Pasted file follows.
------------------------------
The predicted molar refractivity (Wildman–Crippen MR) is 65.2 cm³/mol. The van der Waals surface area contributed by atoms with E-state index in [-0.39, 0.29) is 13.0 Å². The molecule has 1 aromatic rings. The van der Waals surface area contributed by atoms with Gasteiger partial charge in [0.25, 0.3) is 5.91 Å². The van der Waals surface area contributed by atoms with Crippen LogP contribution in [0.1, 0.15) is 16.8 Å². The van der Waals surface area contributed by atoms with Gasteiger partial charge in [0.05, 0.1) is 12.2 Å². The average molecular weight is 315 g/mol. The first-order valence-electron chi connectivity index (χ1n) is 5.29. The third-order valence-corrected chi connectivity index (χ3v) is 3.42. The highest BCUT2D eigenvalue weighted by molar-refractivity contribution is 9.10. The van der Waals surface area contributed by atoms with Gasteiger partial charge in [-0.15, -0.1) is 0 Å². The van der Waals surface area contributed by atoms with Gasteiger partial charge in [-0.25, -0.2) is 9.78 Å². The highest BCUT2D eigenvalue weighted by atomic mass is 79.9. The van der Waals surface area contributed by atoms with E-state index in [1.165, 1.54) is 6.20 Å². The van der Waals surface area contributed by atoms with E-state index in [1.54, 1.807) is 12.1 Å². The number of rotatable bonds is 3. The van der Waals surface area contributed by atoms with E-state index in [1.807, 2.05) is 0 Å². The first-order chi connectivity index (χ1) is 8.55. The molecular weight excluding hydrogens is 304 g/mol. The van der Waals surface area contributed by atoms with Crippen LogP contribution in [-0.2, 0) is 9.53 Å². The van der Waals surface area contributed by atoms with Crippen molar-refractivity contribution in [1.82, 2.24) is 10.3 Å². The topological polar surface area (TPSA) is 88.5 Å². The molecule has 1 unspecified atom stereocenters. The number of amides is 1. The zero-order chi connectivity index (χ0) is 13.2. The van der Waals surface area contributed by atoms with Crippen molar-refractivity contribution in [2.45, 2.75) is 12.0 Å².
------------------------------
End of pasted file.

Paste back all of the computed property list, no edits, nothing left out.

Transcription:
The predicted molar refractivity (Wildman–Crippen MR) is 65.2 cm³/mol. The van der Waals surface area contributed by atoms with E-state index in [-0.39, 0.29) is 13.0 Å². The molecule has 1 aromatic rings. The van der Waals surface area contributed by atoms with Gasteiger partial charge in [0.25, 0.3) is 5.91 Å². The van der Waals surface area contributed by atoms with Crippen LogP contribution in [0.1, 0.15) is 16.8 Å². The van der Waals surface area contributed by atoms with Gasteiger partial charge in [0.05, 0.1) is 12.2 Å². The average molecular weight is 315 g/mol. The first-order valence-electron chi connectivity index (χ1n) is 5.29. The third-order valence-corrected chi connectivity index (χ3v) is 3.42. The highest BCUT2D eigenvalue weighted by molar-refractivity contribution is 9.10. The van der Waals surface area contributed by atoms with Gasteiger partial charge in [-0.15, -0.1) is 0 Å². The van der Waals surface area contributed by atoms with Gasteiger partial charge in [-0.25, -0.2) is 9.78 Å². The highest BCUT2D eigenvalue weighted by atomic mass is 79.9. The van der Waals surface area contributed by atoms with E-state index in [1.165, 1.54) is 6.20 Å². The van der Waals surface area contributed by atoms with E-state index in [1.54, 1.807) is 12.1 Å². The number of rotatable bonds is 3. The van der Waals surface area contributed by atoms with E-state index in [1.807, 2.05) is 0 Å². The first-order chi connectivity index (χ1) is 8.55. The molecular weight excluding hydrogens is 304 g/mol. The van der Waals surface area contributed by atoms with Crippen LogP contribution in [-0.2, 0) is 9.53 Å². The van der Waals surface area contributed by atoms with Crippen molar-refractivity contribution in [1.82, 2.24) is 10.3 Å². The topological polar surface area (TPSA) is 88.5 Å². The molecule has 1 unspecified atom stereocenters. The number of amides is 1. The zero-order chi connectivity index (χ0) is 13.2. The van der Waals surface area contributed by atoms with Crippen molar-refractivity contribution in [2.45, 2.75) is 12.0 Å².